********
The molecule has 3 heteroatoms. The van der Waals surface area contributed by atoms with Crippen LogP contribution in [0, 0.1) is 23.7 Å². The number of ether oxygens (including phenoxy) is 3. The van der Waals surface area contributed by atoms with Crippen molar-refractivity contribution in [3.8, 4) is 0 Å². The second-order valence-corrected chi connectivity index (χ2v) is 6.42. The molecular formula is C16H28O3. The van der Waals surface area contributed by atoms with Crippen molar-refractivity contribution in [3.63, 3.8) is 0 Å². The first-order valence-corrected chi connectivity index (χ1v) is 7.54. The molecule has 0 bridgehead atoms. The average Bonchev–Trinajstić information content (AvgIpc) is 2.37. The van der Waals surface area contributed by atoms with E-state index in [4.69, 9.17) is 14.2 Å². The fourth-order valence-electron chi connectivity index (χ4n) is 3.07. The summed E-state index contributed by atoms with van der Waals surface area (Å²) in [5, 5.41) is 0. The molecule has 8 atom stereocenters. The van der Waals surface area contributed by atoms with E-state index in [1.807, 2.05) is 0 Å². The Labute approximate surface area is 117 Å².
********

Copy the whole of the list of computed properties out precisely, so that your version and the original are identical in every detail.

The molecule has 3 heteroatoms. The van der Waals surface area contributed by atoms with Crippen LogP contribution in [0, 0.1) is 23.7 Å². The number of ether oxygens (including phenoxy) is 3. The van der Waals surface area contributed by atoms with Crippen molar-refractivity contribution in [3.8, 4) is 0 Å². The second-order valence-corrected chi connectivity index (χ2v) is 6.42. The molecular formula is C16H28O3. The van der Waals surface area contributed by atoms with Crippen molar-refractivity contribution in [3.63, 3.8) is 0 Å². The first-order valence-corrected chi connectivity index (χ1v) is 7.54. The molecule has 0 bridgehead atoms. The average Bonchev–Trinajstić information content (AvgIpc) is 2.37. The van der Waals surface area contributed by atoms with E-state index in [4.69, 9.17) is 14.2 Å². The fourth-order valence-electron chi connectivity index (χ4n) is 3.07. The summed E-state index contributed by atoms with van der Waals surface area (Å²) in [5, 5.41) is 0. The molecule has 8 atom stereocenters. The van der Waals surface area contributed by atoms with E-state index in [1.807, 2.05) is 0 Å². The Labute approximate surface area is 117 Å².